Born in Montreal, Quebec, Canadian artist Sarah Margaret Robertson was educated in Montreal, and began serious art studies at the age of nineteen on a Wood Scholarship to the Art Association of Montreal. There she attended life drawing classes and took instruction from William Brymner, Maurice Cullen and later Randolph Hewton.
During her last few years at the Art Association she joined fellow students, former students, several art teachers and other artists in the formation of the the Beaver Hall Group. A.Y. Jackson, the initial mover in the formation of the Beaver Hall Group, was the vital link between Beaver Hall and the Group of Seven.
Robertson’s influences were a meld of French Impressionism and Fauvism. Jackson said of her work that, “Sarah, gay and vivacious, painting her impressions of light and movement and colour…For her subject matter she did not go far afield, the subjects of most of her paintings were in or about Montreal…her painting which expresses a bright, eager spirit with very definite convictions, sensitive to all the beauty of nature – the sun, the wind, the trees and fields and flowers. She was the good artist, interested above all else in art, and not too much concerned with ideologies or about the artist’s mission in life.”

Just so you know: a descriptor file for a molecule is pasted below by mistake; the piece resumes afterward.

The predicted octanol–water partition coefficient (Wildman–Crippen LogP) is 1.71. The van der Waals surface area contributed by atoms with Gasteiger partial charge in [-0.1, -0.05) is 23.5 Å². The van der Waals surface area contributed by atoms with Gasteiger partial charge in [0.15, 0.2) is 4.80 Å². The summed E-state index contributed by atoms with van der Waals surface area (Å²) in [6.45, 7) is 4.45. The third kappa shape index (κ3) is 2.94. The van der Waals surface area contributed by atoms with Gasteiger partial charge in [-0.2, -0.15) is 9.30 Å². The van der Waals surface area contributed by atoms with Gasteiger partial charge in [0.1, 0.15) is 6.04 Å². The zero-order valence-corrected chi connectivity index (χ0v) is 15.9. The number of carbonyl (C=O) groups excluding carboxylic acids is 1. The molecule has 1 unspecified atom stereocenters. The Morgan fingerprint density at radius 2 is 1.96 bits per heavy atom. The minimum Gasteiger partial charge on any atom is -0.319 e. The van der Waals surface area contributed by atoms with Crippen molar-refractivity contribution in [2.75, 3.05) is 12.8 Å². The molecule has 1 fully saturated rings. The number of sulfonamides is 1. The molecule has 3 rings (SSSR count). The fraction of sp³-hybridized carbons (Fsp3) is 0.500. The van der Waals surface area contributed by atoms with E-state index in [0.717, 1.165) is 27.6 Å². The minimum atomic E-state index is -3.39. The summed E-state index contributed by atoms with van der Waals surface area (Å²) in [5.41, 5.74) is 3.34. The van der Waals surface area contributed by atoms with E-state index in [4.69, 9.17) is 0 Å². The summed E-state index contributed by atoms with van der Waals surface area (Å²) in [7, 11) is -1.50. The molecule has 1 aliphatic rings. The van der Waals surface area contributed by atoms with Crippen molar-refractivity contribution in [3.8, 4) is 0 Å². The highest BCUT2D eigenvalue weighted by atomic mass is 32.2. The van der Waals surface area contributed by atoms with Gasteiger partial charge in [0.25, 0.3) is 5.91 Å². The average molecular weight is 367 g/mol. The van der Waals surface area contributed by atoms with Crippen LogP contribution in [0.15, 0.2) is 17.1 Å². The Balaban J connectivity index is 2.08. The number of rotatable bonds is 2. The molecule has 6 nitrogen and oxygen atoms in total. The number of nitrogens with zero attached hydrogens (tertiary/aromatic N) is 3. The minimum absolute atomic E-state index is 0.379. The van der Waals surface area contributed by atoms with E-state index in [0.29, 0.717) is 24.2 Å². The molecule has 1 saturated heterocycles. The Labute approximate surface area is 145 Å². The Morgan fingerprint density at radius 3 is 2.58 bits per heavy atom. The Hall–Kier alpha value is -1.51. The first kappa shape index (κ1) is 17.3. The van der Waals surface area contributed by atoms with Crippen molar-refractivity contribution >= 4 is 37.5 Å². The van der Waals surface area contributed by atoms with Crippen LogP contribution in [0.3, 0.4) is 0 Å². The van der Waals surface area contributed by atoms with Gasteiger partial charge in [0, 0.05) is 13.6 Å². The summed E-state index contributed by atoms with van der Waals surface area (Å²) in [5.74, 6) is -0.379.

In ‘Ice Cutting’, Robertson tackles a common subject of the period but takes a folk art approach in rendering the figures and horses. Flat and blocky, they nevertheless exude a tremendous charm and strike fond memories for the viewer.
Robertson exhibited with the Beaver Hall Group, the Art Association of Montreal, the Royal Canadian Academy, the Group of Seven, the Ontario Society of Artists, the Canadian Group of Painters, the Art Gallery of Ontario and the National Gallery of Canada. Her work is represented in numerous public collections including the University of Alberta, the Art Gallery of Ontario, the National Gallery of Canada, and the Montreal Museum of Fine Arts. She became a member of the Canadian Group of Painters in 1933.